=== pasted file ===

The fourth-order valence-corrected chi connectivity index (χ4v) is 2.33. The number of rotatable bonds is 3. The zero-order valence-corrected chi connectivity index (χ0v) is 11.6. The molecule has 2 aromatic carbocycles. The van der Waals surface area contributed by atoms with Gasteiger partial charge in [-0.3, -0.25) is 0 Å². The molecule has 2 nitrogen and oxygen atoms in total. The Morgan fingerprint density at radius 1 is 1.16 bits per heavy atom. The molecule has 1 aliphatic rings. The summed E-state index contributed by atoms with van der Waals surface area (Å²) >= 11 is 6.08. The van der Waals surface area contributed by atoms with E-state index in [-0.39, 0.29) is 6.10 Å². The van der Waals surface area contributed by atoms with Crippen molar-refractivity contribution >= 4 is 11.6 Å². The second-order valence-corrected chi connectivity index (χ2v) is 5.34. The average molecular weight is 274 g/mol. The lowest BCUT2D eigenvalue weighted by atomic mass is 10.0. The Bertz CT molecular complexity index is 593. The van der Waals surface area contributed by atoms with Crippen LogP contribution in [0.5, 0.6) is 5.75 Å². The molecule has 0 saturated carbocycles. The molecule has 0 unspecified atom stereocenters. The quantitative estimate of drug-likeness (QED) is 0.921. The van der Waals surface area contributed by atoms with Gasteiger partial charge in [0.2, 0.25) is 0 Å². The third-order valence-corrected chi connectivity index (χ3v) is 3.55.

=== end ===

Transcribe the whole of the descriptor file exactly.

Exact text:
The fourth-order valence-corrected chi connectivity index (χ4v) is 2.33. The number of rotatable bonds is 3. The zero-order valence-corrected chi connectivity index (χ0v) is 11.6. The molecule has 2 aromatic carbocycles. The van der Waals surface area contributed by atoms with Gasteiger partial charge in [-0.3, -0.25) is 0 Å². The molecule has 2 nitrogen and oxygen atoms in total. The Morgan fingerprint density at radius 1 is 1.16 bits per heavy atom. The molecule has 1 aliphatic rings. The summed E-state index contributed by atoms with van der Waals surface area (Å²) >= 11 is 6.08. The van der Waals surface area contributed by atoms with E-state index in [-0.39, 0.29) is 6.10 Å². The van der Waals surface area contributed by atoms with Crippen molar-refractivity contribution >= 4 is 11.6 Å². The second-order valence-corrected chi connectivity index (χ2v) is 5.34. The average molecular weight is 274 g/mol. The lowest BCUT2D eigenvalue weighted by atomic mass is 10.0. The Bertz CT molecular complexity index is 593. The van der Waals surface area contributed by atoms with Crippen LogP contribution in [0.5, 0.6) is 5.75 Å². The molecule has 0 saturated carbocycles. The molecule has 0 unspecified atom stereocenters. The quantitative estimate of drug-likeness (QED) is 0.921. The van der Waals surface area contributed by atoms with Gasteiger partial charge in [0.2, 0.25) is 0 Å². The third-order valence-corrected chi connectivity index (χ3v) is 3.55.